Plasma vasopressin concentrations have previously been shown to vary during the oestrous cycle of the rat, being highest on the morning of pro-oestrus and lowest on dioestrus day 1. To determine the effect of gonadal steroids on vasopressin secretion and fluid balance, mature rats were ovariectomized and given oestrogen, progesterone or vehicle alone s.c. for periods of up to 16 days. Plasma vasopressin concentrations fell after ovariectomy and this was reflected in an increase in 24-h urine volume. The normal increase in plasma vasopressin concentrations seen over daylight hours was also suppressed. The change in vasopressin concentrations observed on steroid treatment depended upon both the dose and the duration. High doses of oestrogen were associated with a fall in plasma vasopressin, probably as a result of fluid retention. Thus, of an initial group of rats given silicone elastomer implants containing 50, 500 or 1000 μg oestradiol in oil, plasma vasopressin concentrations were reduced after 7 days treatment with 1000 μg oestradiol implants in association with reduced plasma sodium concentrations. Daily s.c. injections of 100 μg oestradiol benzoate/100 g body weight produced an immediate small increase in plasma vasopressin concentrations, but by 14 days the plasma concentrations of 0·7 ± 0·16 pmol/l (mean ± s.e.m.) had fallen significantly and were less than those in the vehicle-treated group (1·2± 0·26 pmol/l). However, after treatment for 14 days with implants containing only 50 μg oestradiol, plasma vasopressin concentations were higher compared with the group receiving vehicle alone, despite the fact that the plasma osmolality was lower in the latter group, suggesting a long term resetting of the osmoreceptors. Progesterone treatment with two implants containing 17·5 mg progesterone in oil was associated with an initial suppression of plasma vasopressin concentrations, but 16 days after the implant the plasma concentrations were higher than in the control group. Neither oestrogen nor progesterone restored the vasopressin concentrations to those seen in the intact animal. Oestrogen treatment resulted in a reduction in food and water intake, whereas progesterone treatment produced an initial increase in food and water intake, and a fall in plasma osmolality which could account for the reduced plasma vasopressin. This was followed by an increase in urine flow over days 6 to 15. Thus ovariectomy had a marked effect on circulating vasopressin concentrations, probably as a result of complex changes since administration of either oestrogen or progesterone in doses giving normal circulating concentrations had little effect.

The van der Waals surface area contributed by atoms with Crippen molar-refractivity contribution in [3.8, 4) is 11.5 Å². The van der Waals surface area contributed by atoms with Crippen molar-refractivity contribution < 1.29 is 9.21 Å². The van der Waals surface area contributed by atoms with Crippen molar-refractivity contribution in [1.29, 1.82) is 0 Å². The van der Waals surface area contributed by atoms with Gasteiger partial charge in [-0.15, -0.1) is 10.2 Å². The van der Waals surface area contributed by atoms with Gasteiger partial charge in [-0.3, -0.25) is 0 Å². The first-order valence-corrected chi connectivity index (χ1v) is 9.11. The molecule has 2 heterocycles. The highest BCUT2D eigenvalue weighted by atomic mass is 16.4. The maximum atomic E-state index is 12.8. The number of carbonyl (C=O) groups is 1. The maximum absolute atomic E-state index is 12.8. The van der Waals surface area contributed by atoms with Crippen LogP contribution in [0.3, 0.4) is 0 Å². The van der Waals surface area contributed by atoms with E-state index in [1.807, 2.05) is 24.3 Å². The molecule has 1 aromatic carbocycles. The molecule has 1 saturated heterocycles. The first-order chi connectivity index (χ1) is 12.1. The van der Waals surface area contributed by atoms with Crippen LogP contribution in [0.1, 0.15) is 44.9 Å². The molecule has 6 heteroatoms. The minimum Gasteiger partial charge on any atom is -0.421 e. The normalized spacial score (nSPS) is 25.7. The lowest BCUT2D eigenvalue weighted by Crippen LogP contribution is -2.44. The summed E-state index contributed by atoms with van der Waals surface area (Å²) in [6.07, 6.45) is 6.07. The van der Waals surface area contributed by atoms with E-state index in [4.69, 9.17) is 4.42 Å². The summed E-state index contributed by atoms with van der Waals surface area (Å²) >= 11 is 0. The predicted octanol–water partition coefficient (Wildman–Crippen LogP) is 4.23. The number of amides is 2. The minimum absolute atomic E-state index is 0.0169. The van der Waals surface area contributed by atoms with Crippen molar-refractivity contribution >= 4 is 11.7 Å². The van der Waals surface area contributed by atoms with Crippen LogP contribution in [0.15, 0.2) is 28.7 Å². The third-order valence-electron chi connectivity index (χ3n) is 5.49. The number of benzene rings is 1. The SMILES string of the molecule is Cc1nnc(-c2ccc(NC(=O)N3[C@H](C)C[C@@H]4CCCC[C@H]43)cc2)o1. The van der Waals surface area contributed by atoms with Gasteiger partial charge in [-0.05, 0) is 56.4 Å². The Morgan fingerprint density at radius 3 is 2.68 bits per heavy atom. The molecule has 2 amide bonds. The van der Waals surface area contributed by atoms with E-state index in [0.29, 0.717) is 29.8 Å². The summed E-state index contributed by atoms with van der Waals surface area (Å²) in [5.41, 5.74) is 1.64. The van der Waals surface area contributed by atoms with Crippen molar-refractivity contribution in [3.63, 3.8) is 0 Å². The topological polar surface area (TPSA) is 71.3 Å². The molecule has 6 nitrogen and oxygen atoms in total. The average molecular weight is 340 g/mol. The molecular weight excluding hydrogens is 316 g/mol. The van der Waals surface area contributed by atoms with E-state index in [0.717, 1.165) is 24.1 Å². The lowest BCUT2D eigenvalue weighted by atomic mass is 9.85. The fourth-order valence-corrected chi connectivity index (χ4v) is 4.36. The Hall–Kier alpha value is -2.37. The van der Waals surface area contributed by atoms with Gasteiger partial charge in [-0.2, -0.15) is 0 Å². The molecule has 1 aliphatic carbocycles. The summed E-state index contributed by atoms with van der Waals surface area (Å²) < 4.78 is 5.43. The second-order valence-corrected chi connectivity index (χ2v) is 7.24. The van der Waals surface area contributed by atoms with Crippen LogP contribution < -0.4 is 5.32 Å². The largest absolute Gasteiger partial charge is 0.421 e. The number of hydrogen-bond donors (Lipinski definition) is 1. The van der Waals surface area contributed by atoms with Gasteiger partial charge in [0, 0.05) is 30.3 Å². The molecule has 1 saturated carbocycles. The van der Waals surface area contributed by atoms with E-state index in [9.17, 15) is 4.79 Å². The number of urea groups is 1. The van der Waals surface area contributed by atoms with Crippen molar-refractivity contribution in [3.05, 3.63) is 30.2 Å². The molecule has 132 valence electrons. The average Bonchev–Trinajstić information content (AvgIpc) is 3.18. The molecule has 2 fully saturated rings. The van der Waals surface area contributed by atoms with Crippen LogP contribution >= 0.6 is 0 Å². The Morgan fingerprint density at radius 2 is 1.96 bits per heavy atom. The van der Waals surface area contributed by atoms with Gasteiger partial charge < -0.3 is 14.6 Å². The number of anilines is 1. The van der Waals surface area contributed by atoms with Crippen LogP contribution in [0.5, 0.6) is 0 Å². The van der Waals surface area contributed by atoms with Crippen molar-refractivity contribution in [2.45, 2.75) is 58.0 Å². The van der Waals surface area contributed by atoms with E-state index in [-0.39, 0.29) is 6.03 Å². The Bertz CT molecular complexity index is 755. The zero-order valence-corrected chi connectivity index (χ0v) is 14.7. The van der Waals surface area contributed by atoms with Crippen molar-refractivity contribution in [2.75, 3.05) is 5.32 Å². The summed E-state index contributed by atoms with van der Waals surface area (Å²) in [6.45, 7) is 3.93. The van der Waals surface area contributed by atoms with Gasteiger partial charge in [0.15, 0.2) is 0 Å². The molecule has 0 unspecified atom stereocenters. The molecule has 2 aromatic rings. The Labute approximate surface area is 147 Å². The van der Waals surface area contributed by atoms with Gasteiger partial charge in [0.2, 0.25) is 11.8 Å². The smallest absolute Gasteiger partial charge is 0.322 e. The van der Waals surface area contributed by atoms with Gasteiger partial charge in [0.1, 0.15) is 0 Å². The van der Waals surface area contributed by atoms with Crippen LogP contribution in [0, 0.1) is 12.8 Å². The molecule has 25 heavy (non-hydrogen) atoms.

Journal of Endocrinology (1990) 124, 277–284